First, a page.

In this song, you use a relatively slow modulation speed so that the sound changes slowly to create this kind of jet sound.

Flanger on the vocals for a wide sound

Other good uses for the flanger are vocals, especially backing vocals. This gives the vocals a magical sound that works especially well with harmonising chorus vocals.

In this video from puremix.net Jimmy Douglas (a very well-known producer and sound engineer who has worked with AC/DC, Led Zeppelin or The Rolling Stones, among others) explains how he processes the background vocals with a flanger.

Here you add the effect only minimally so that the vocals don't sound too alien - the aim is to make the flanger almost unnoticeable.

Flanger on the drums to create experimental sounds

It is also common to apply this effect to the drums to create wacky sounds. The result is not always satisfactory and you have to try a lot of settings to get a good sound.

But every now and then it can sound really good - and it is one thing above all: extraordinary.

In this song, the flanger sound fits perfectly on the drums - it is only used a little (I guess with 30% Mix) so that you still hear more of the original signal.

Good modern flangers (analogue and digital)

There are a lot of flangers available these days, both analogue and digital. None of them is better or worse - they are just designed for different situations.

Analog flangers (although most are actually digital, I say analog because they come in the form of a pedal and not a VST plugin) are designed for guitarists who want to use these effects live without having to access a DAW. However, they are also used by some sound engineers (especially those working with analog mixers) for mixing.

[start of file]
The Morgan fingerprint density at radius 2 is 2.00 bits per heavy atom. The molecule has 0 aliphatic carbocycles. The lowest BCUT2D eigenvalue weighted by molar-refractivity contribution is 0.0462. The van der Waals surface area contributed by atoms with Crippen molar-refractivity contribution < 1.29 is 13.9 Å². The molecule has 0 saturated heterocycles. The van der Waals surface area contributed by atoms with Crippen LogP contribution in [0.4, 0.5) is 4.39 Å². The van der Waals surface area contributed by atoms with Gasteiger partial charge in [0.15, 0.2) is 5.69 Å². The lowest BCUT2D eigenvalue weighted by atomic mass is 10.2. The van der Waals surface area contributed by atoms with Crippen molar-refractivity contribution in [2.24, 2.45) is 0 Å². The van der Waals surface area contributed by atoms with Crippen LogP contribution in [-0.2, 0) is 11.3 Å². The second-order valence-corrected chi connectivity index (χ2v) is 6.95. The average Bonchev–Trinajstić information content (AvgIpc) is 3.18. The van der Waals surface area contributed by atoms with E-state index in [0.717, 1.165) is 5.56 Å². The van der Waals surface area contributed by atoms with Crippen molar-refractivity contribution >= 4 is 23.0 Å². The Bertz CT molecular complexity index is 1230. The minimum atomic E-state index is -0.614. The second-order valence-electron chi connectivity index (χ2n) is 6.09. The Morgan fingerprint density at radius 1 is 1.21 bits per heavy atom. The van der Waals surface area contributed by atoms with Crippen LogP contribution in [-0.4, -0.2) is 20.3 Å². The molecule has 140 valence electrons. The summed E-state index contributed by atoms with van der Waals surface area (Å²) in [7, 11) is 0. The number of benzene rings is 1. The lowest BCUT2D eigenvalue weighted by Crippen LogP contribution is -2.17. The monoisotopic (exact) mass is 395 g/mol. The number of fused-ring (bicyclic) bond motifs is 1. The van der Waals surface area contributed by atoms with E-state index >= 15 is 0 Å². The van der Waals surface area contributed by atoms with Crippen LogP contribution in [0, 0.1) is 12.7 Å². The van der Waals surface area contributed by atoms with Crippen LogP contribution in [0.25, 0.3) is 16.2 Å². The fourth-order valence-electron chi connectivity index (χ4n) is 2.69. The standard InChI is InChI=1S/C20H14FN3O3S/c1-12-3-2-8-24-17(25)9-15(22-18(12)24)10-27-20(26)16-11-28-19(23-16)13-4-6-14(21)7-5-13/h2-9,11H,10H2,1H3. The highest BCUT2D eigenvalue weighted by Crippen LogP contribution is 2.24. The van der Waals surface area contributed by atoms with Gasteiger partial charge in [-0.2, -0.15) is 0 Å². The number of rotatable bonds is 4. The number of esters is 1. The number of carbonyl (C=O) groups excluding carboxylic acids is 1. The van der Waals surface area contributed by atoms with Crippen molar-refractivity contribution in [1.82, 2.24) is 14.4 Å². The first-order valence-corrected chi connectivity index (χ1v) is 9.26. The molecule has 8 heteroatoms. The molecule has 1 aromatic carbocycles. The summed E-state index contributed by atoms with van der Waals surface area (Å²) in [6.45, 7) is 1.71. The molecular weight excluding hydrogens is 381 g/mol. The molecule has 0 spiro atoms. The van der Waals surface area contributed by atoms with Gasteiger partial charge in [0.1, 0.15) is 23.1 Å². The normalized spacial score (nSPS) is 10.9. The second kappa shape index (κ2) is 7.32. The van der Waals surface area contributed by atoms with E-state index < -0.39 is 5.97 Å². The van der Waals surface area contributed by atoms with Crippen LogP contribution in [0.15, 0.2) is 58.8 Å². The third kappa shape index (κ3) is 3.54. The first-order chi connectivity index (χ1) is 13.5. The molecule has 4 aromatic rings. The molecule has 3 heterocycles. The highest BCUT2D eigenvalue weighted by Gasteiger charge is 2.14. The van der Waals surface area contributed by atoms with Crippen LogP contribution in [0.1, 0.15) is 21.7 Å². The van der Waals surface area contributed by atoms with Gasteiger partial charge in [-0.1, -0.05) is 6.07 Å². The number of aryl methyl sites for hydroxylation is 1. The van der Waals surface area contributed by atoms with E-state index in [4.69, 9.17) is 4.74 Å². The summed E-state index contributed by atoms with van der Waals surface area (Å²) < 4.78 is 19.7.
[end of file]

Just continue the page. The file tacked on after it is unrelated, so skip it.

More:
Digital flangers come in the form of VST plugins and are used in the DAW as an insert effect. They are mainly designed for music production in the studio.

Eventide Instant Flanger Mk II (VST Plugin)

Eventide Instant Flanger Mk II
Eventide Instant Flanger Mk II

This VST plugin is a digital emulation of the Eventide Clockwork Instant Flanger from 1975, which offers three different sound variations: Shallow, Deep and Wide. This gives you more than enough playing possibilities.

You can choose another source for the modulation besides a normal LFO: Manual (to control the delay change yourself with the knob), Envelope (to select an envelope filter with ADSR controller as source) or Remote (to control the modulation with the mod wheel of your MIDI controller).

It's definitely worth buying this plugin, because for just 39€ you can apply it to an infinite number of tracks.

Boss BF-3 Flanger

Boss BF-3 Flanger
Boss BF-3 Flanger

This pedal is a classic among guitarists. Boss has been building very good pedals for over 40 years. The Boss BF-3 is a further development of the Boss BF-2, which has been equipped with 4 new modes.

The new modes deliver impressive stereo sounds, making this pedal one of the best flangers on the market. But of course, for this you need two output cables and two guitar amps.

Besides the classic Depth, Rate and Resonance controls, this pedal has a manual controller that can change the central delay time of the effect. This can be used to create very interesting effects.

What does the manual control do in the flanger?

On flangers, the delay time of the wet signal is theoretically not influenced/changed by the LFO if you set the Depth control to minimum. The delay time of the wet signal behind the dry signal is therefore determined by the manual control and remains constant.

You should try it with Depth at minimum. Notice the difference in sound between Manual at Minimum and Maximum and especially how the sound changes when you move it.

On some effects units, when the manual is set to minimum, you can actually hear the difference between dry and wet, which sounds like a slapback delay or a doubling effect.

TC Electronic Thunderstorm Flanger

TC Electronic Thunderstorm Flanger
TC Electronic Thunderstorm Flanger

This effect unit can basically do the same as the one from Boss, but without stereo and without different modes. But it costs only a third of that.

The sound is very good and leaves nothing to be desired - especially when we look at the low price (49€). I like such simple but good effect units that are not equipped with too many functions that can confuse you.